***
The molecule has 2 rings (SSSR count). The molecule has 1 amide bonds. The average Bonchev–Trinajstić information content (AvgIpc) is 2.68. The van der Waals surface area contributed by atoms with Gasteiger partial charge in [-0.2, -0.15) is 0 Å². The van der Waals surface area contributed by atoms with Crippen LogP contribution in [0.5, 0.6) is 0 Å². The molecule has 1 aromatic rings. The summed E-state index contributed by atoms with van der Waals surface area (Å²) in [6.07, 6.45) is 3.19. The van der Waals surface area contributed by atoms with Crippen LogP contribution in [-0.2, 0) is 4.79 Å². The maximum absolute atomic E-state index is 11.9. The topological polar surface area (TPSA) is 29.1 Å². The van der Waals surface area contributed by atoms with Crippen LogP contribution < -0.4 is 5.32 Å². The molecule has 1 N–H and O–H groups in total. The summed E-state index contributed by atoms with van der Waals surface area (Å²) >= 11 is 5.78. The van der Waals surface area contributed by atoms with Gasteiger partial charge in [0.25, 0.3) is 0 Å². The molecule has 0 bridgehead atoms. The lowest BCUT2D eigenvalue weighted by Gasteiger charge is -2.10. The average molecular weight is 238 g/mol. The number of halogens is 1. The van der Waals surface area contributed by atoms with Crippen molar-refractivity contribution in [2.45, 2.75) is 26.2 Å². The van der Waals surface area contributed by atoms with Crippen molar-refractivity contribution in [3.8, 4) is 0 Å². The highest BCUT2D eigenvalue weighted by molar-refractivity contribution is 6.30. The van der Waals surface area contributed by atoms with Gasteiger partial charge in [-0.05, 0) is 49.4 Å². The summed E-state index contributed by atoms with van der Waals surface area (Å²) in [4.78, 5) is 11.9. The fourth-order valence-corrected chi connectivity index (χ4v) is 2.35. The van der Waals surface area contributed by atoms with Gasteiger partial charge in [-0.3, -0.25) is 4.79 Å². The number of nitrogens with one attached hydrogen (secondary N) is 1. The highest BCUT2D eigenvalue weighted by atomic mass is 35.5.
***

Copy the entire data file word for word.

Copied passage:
The molecule has 2 rings (SSSR count). The molecule has 1 amide bonds. The average Bonchev–Trinajstić information content (AvgIpc) is 2.68. The van der Waals surface area contributed by atoms with Gasteiger partial charge in [-0.2, -0.15) is 0 Å². The van der Waals surface area contributed by atoms with Crippen LogP contribution in [0.5, 0.6) is 0 Å². The molecule has 1 aromatic rings. The summed E-state index contributed by atoms with van der Waals surface area (Å²) in [6.07, 6.45) is 3.19. The van der Waals surface area contributed by atoms with Crippen LogP contribution in [-0.2, 0) is 4.79 Å². The maximum absolute atomic E-state index is 11.9. The topological polar surface area (TPSA) is 29.1 Å². The van der Waals surface area contributed by atoms with Crippen LogP contribution < -0.4 is 5.32 Å². The molecule has 1 N–H and O–H groups in total. The summed E-state index contributed by atoms with van der Waals surface area (Å²) >= 11 is 5.78. The van der Waals surface area contributed by atoms with Gasteiger partial charge in [0.25, 0.3) is 0 Å². The molecule has 0 bridgehead atoms. The lowest BCUT2D eigenvalue weighted by Gasteiger charge is -2.10. The average molecular weight is 238 g/mol. The number of halogens is 1. The van der Waals surface area contributed by atoms with Crippen molar-refractivity contribution in [2.45, 2.75) is 26.2 Å². The van der Waals surface area contributed by atoms with Crippen molar-refractivity contribution in [3.8, 4) is 0 Å². The highest BCUT2D eigenvalue weighted by molar-refractivity contribution is 6.30. The van der Waals surface area contributed by atoms with Gasteiger partial charge in [-0.05, 0) is 49.4 Å². The summed E-state index contributed by atoms with van der Waals surface area (Å²) in [4.78, 5) is 11.9. The fourth-order valence-corrected chi connectivity index (χ4v) is 2.35. The van der Waals surface area contributed by atoms with Gasteiger partial charge in [-0.3, -0.25) is 4.79 Å². The number of nitrogens with one attached hydrogen (secondary N) is 1. The highest BCUT2D eigenvalue weighted by atomic mass is 35.5.